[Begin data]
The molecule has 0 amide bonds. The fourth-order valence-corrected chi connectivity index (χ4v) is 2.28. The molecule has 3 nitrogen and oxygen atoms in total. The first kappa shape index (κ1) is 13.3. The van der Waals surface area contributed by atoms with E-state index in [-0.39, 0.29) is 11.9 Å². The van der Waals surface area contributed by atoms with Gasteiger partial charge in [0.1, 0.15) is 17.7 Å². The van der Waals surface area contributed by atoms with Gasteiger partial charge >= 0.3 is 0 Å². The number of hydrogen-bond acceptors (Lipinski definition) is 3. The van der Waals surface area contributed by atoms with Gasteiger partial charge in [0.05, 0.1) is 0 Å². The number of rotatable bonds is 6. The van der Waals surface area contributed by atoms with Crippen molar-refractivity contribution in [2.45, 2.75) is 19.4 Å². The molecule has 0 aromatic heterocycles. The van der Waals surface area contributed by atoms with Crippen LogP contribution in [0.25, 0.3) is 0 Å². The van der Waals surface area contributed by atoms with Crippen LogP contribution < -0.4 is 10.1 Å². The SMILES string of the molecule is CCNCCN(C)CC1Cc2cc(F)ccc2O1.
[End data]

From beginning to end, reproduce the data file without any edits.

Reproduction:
The molecule has 0 amide bonds. The fourth-order valence-corrected chi connectivity index (χ4v) is 2.28. The molecule has 3 nitrogen and oxygen atoms in total. The first kappa shape index (κ1) is 13.3. The van der Waals surface area contributed by atoms with E-state index in [-0.39, 0.29) is 11.9 Å². The van der Waals surface area contributed by atoms with Gasteiger partial charge in [0.1, 0.15) is 17.7 Å². The van der Waals surface area contributed by atoms with Gasteiger partial charge >= 0.3 is 0 Å². The number of hydrogen-bond acceptors (Lipinski definition) is 3. The van der Waals surface area contributed by atoms with Gasteiger partial charge in [0.05, 0.1) is 0 Å². The number of rotatable bonds is 6. The van der Waals surface area contributed by atoms with Crippen molar-refractivity contribution in [2.45, 2.75) is 19.4 Å². The molecule has 0 aromatic heterocycles. The van der Waals surface area contributed by atoms with Crippen LogP contribution in [0.25, 0.3) is 0 Å². The van der Waals surface area contributed by atoms with Crippen LogP contribution < -0.4 is 10.1 Å². The SMILES string of the molecule is CCNCCN(C)CC1Cc2cc(F)ccc2O1.